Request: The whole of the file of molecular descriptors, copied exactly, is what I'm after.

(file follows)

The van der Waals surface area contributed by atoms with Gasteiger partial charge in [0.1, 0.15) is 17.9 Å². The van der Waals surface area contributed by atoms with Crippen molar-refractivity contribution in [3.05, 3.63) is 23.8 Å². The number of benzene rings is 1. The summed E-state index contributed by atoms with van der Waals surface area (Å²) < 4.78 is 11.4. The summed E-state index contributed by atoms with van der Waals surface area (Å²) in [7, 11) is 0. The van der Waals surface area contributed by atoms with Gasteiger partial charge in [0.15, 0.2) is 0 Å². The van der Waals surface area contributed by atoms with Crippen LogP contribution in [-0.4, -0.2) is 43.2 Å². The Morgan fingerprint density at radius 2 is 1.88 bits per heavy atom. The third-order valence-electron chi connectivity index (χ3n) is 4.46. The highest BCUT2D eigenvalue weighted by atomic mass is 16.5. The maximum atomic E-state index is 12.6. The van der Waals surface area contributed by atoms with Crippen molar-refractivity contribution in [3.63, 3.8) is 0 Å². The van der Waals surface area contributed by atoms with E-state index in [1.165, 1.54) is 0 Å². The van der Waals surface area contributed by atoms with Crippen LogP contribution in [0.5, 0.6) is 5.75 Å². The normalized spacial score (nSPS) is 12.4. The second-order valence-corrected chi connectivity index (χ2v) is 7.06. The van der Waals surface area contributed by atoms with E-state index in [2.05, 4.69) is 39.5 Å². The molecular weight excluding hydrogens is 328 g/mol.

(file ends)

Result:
The van der Waals surface area contributed by atoms with Gasteiger partial charge in [0.1, 0.15) is 17.9 Å². The van der Waals surface area contributed by atoms with Crippen molar-refractivity contribution in [3.05, 3.63) is 23.8 Å². The number of benzene rings is 1. The summed E-state index contributed by atoms with van der Waals surface area (Å²) < 4.78 is 11.4. The summed E-state index contributed by atoms with van der Waals surface area (Å²) in [7, 11) is 0. The van der Waals surface area contributed by atoms with Gasteiger partial charge in [0.15, 0.2) is 0 Å². The van der Waals surface area contributed by atoms with Crippen LogP contribution in [-0.4, -0.2) is 43.2 Å². The Morgan fingerprint density at radius 2 is 1.88 bits per heavy atom. The third-order valence-electron chi connectivity index (χ3n) is 4.46. The highest BCUT2D eigenvalue weighted by atomic mass is 16.5. The maximum atomic E-state index is 12.6. The van der Waals surface area contributed by atoms with Crippen molar-refractivity contribution in [3.63, 3.8) is 0 Å². The van der Waals surface area contributed by atoms with E-state index in [1.165, 1.54) is 0 Å². The van der Waals surface area contributed by atoms with Crippen LogP contribution in [0.5, 0.6) is 5.75 Å². The normalized spacial score (nSPS) is 12.4. The second-order valence-corrected chi connectivity index (χ2v) is 7.06. The van der Waals surface area contributed by atoms with E-state index in [2.05, 4.69) is 39.5 Å². The molecular weight excluding hydrogens is 328 g/mol.